Representing Text Values
Finally, we turn to those controls of last resort, text boxes. Text boxes aren't evil; they're just overused. Most data in a typical database is textual, and text boxes are the appropriate controls for representing those values. The exception is when the field is a foreign key, in which case a combo box or list box is usually a better choice, as described earlier.
The basic principles of choosing controls apply equally to text boxes: Use them when they match the users' mental model, and employ whatever data limitation techniques are possible.
Data limitation is provided in Access by the Input Mask property of the text box control. It isn't directly supported in the current version of Visual Studio. Input masks allow you to specify a pattern that controls the form of data entered. An American social security number, for instance, follows the pattern ###-##-#### (three digits, a dash, two digits, a dash, and four digits).
Input masks are useful in certain situations, but these situations are less frequent than some people seem to think, and it's easy to limit the data entry too much. Phone numbers are a good example: It's tempting to use an input mask for these values, but before doing so you must make sure that the system needs to accept phone numbers only from within the same country. Phone numbers in different countries often do not have the same format. Even within a single country, you need to think about possible variationsextensions and access numbers, for example, or simply different conventions. (It used to make me crazy that in Australia some people format a seven-digit number as 999-9999 and some use 99-99-999 instead.)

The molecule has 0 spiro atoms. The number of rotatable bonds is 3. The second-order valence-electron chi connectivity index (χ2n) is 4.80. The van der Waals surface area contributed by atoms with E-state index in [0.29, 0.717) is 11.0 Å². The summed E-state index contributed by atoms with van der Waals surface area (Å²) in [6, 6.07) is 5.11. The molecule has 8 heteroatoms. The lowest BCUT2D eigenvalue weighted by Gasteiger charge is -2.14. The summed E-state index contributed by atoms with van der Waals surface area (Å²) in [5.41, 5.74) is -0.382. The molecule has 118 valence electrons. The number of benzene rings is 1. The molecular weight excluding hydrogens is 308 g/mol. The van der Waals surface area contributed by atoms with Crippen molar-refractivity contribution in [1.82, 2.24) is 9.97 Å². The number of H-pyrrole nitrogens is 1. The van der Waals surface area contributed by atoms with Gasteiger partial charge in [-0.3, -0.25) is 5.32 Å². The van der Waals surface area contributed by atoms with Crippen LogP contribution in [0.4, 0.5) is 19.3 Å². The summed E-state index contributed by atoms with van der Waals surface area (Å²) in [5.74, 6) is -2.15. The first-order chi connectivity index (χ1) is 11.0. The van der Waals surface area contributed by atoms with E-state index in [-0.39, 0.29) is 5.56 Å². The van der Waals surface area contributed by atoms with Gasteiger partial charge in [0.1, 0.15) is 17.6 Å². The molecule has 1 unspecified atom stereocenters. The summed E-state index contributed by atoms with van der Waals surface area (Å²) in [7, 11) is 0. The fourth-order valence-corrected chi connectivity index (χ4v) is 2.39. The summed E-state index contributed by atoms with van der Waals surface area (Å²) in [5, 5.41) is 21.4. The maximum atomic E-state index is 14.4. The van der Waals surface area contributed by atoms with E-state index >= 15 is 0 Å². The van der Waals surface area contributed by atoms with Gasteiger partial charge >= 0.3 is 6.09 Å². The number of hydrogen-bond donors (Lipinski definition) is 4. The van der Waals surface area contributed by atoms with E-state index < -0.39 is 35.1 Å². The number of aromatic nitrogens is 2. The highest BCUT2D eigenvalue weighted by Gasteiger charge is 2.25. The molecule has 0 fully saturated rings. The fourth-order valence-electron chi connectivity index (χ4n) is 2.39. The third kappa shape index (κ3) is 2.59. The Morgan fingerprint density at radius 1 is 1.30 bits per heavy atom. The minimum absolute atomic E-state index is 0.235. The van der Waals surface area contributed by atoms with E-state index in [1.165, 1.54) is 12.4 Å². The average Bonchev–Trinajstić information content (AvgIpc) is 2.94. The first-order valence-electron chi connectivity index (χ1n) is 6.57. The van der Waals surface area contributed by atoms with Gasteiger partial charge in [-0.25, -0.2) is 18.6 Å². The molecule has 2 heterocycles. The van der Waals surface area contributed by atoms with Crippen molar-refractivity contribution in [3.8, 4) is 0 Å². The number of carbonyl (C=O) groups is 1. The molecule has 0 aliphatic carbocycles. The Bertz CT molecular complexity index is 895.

Remember, your goal in providing an input mask is to make life easier for users. Preventing them from entering perfectly validbut unexpectedvalues is a hindrance.
In addition to standard text boxes, both Access and Visual Studio support using a Microsoft Rich Textbox control for entering text that combines different typefaces and styles. Implementing a Rich Textbox control is more complex than using other controls because you must also provide an interface for setting the text properties.
In addition to the added complexity in the interface, a Rich Textbox control also adds some complexity to the data manipulation, since the text formatting is embedded in the control. For this reason, I recommend restricting the use of Rich Textbox controls to situations in which the added functionality is of tangible benefit to users. Furthermore, you should use them only for values that will be treated as "chunks" of text that are displayed in various places but are not searched or joined with other values.
For example, rich text can be useful for managing boilerplate paragraphs of text that are combined to produce standard letters. The actual paragraphs to be included would be stored as rich text but chosen by users on the basis of descriptive or categorical information stored as standard, unformatted text.